Bandapani suffers a major water crisis as there are only 17 functional bore wells for 1,200 families. The village is heavily dependent on Bhutan for water. The neighbouring country has given two water pipeline supplies from where villagers carry home water every morning. But there are times during the monsoons when the pipes break and the village suffers massive drinking water woes.

“Despite the crisis, we irrigate our kitchen garden with the water we gather from bore wells and the Bhutanese supply,” said Rathni Lakda, another women nutri gardener. The mother of two has a good yield of seasonal vegetables all year round. “I get villagers who walk into my house looking to buy veggies. I make around Rs 500 to Rs 1,000 every month by selling surplus vegetables,” Rathni said.

Rathni Lakda in her kitchen garden. Image courtesy Anurag Khati

A five-minute drive from Chaybasa Line where Lakda lived lead us to the house of Puja and her mother Rita Kujur. The mother and daughter duo have been growing mushrooms in their house and a shed made next to their two-room house for three years. “We don’t have a kitchen garden but the mushroom cultivation has turned out pretty profitable. We make more than Rs 6,000 per batch," said the 26-year-old daughter.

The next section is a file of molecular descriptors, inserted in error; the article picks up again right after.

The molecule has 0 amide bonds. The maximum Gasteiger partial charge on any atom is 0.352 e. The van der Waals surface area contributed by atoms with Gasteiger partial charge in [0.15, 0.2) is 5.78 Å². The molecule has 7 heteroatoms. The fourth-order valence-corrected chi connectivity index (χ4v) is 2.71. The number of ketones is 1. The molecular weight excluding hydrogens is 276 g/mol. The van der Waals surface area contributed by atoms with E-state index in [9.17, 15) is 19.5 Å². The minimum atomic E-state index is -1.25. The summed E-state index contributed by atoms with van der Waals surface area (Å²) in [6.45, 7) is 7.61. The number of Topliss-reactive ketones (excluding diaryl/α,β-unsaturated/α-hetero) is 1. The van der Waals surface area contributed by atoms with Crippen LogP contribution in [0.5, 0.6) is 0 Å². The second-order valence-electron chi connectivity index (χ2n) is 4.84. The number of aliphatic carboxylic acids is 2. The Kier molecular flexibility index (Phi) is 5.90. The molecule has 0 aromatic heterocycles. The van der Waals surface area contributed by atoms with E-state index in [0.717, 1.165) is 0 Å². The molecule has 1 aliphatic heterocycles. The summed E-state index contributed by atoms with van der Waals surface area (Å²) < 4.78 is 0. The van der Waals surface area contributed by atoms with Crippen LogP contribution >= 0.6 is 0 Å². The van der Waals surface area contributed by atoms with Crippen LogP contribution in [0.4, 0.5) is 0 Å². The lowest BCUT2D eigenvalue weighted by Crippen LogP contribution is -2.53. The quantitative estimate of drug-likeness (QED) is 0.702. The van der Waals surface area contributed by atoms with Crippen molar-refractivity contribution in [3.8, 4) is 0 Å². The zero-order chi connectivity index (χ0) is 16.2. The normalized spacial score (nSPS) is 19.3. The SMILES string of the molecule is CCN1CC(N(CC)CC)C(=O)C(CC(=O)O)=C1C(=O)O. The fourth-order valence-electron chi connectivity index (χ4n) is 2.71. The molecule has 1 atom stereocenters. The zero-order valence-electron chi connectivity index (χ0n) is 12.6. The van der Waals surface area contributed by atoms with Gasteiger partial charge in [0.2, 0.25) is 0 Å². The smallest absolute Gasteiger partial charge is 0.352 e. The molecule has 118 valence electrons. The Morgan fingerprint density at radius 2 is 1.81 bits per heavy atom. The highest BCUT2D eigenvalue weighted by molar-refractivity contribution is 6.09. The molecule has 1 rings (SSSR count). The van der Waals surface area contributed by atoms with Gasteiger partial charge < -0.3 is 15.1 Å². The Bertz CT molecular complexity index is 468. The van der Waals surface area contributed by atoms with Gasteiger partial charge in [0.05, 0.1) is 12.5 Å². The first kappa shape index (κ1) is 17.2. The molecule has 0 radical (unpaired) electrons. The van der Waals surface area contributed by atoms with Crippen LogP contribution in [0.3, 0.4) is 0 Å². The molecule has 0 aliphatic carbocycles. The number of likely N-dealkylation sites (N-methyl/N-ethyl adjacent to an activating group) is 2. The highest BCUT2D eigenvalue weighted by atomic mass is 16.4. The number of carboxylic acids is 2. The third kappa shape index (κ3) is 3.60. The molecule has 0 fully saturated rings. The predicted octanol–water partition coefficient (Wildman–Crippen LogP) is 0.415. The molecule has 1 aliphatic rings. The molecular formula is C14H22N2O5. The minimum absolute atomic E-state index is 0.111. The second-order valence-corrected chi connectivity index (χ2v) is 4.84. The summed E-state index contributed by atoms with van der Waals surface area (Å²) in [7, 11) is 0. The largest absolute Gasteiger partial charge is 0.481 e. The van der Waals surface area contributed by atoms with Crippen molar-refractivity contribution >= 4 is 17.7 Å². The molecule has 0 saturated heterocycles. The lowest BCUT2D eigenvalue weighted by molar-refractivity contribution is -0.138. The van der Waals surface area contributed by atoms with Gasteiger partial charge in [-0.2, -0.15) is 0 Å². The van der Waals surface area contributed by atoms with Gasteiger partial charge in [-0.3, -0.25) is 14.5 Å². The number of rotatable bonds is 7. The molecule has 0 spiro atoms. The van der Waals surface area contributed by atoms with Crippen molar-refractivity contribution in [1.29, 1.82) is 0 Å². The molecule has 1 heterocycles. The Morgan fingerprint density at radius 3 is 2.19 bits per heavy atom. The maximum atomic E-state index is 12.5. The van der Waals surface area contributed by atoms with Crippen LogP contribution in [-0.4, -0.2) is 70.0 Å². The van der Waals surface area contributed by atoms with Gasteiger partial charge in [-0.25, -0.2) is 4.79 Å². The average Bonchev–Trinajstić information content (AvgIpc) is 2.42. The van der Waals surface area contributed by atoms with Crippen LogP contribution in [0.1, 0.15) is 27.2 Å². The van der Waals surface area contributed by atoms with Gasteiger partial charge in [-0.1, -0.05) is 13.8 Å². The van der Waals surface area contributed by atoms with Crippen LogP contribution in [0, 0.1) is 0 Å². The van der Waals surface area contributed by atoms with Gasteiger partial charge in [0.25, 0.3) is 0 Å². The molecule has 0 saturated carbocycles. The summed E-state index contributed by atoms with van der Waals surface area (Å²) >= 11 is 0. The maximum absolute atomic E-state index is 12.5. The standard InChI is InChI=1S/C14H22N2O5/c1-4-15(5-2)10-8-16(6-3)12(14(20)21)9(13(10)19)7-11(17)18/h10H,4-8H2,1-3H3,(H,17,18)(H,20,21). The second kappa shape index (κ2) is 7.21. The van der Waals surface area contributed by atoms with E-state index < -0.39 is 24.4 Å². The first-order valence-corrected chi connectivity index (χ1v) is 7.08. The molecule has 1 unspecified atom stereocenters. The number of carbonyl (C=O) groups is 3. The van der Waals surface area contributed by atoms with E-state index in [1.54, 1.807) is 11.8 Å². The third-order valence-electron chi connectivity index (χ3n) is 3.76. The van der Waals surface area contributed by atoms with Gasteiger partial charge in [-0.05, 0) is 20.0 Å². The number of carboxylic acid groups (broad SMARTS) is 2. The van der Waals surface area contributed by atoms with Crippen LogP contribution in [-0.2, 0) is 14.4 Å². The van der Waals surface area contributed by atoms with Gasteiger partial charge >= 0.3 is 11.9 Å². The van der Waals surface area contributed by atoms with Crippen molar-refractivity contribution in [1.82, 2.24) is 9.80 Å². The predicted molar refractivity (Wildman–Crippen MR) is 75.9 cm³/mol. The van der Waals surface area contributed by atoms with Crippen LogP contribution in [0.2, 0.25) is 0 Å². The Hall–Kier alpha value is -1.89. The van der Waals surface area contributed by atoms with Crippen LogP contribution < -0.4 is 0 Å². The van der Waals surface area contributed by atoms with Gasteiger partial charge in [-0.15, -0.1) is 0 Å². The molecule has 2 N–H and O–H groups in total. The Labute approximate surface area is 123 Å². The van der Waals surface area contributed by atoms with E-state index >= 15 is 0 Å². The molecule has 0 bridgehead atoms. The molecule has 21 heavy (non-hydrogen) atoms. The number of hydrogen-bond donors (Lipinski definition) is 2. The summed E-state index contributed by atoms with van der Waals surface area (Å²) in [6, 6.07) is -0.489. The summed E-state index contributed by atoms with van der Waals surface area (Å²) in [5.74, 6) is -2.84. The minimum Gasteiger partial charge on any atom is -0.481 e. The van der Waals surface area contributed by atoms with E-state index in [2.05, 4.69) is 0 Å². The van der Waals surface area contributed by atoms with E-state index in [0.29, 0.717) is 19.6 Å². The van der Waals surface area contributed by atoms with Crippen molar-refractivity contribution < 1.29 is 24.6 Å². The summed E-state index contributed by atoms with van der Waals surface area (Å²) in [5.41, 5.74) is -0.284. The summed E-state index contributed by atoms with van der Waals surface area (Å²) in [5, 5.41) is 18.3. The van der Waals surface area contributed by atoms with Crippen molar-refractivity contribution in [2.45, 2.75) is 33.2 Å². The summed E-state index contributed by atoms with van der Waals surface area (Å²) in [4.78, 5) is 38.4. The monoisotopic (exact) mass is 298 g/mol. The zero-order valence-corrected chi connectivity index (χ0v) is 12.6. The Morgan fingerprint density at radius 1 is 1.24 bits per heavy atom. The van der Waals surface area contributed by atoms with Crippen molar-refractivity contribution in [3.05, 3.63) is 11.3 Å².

Mushroom farming by Puja Kujur. Image courtesy Anurag Khati

There were many cylinders (mushroom bags) hanging from the shed which had oyster mushrooms growing. If the climatic conditions are favourable a cylinder can produce between 4-5 kilos of mushroom and it takes 25 days to grow,” Puja said. “The women farmers of the region still need many summers to grow vegetables that can make them economically independent by selling the crop in the local market. Instead, the kitchen garden has undoubtedly given us independence from relying on the local market for nutritional vegetables," said Puja.

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In Bengal, vegetable gardens brew hope for women left jobless in locked tea garden
In Bengal, vegetable gardens brew hope for women left jobless in locked tea garden